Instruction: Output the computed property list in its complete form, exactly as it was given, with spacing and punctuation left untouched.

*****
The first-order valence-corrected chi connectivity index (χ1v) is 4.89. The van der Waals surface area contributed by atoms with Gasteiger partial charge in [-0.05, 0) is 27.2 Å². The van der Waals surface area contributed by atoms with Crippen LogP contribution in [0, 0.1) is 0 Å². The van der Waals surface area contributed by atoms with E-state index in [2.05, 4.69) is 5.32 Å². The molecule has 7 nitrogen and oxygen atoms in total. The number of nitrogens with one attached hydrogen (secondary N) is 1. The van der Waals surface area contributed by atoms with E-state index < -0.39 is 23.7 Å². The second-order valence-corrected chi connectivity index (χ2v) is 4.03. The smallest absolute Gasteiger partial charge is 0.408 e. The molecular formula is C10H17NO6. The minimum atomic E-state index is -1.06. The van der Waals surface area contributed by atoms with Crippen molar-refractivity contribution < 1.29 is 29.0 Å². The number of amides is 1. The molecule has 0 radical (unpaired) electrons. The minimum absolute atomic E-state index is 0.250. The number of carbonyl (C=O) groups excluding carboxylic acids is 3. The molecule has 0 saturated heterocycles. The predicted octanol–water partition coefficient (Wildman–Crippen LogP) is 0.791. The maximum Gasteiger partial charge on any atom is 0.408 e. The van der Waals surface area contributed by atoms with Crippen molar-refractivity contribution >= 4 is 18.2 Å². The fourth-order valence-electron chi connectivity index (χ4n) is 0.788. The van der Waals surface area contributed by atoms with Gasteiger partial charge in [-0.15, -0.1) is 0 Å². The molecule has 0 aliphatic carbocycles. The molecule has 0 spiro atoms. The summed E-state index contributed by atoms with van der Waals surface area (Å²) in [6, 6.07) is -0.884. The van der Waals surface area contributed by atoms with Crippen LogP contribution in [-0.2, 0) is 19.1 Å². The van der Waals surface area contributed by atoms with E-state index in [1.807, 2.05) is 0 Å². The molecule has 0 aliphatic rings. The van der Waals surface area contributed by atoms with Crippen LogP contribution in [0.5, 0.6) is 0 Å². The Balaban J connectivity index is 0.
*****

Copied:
The first-order valence-corrected chi connectivity index (χ1v) is 4.89. The van der Waals surface area contributed by atoms with Gasteiger partial charge in [-0.05, 0) is 27.2 Å². The van der Waals surface area contributed by atoms with Crippen LogP contribution in [0, 0.1) is 0 Å². The van der Waals surface area contributed by atoms with E-state index in [2.05, 4.69) is 5.32 Å². The molecule has 7 nitrogen and oxygen atoms in total. The number of nitrogens with one attached hydrogen (secondary N) is 1. The van der Waals surface area contributed by atoms with E-state index < -0.39 is 23.7 Å². The second-order valence-corrected chi connectivity index (χ2v) is 4.03. The smallest absolute Gasteiger partial charge is 0.408 e. The molecular formula is C10H17NO6. The minimum atomic E-state index is -1.06. The van der Waals surface area contributed by atoms with Crippen molar-refractivity contribution < 1.29 is 29.0 Å². The number of amides is 1. The molecule has 0 radical (unpaired) electrons. The minimum absolute atomic E-state index is 0.250. The number of carbonyl (C=O) groups excluding carboxylic acids is 3. The molecule has 0 saturated heterocycles. The predicted octanol–water partition coefficient (Wildman–Crippen LogP) is 0.791. The maximum Gasteiger partial charge on any atom is 0.408 e. The van der Waals surface area contributed by atoms with Crippen molar-refractivity contribution >= 4 is 18.2 Å². The fourth-order valence-electron chi connectivity index (χ4n) is 0.788. The van der Waals surface area contributed by atoms with Gasteiger partial charge in [-0.15, -0.1) is 0 Å². The molecule has 0 aliphatic carbocycles. The molecule has 0 spiro atoms. The summed E-state index contributed by atoms with van der Waals surface area (Å²) in [6, 6.07) is -0.884. The van der Waals surface area contributed by atoms with Crippen LogP contribution in [-0.2, 0) is 19.1 Å². The van der Waals surface area contributed by atoms with E-state index in [1.807, 2.05) is 0 Å². The molecule has 0 aliphatic rings. The van der Waals surface area contributed by atoms with Crippen LogP contribution in [0.5, 0.6) is 0 Å². The Balaban J connectivity index is 0.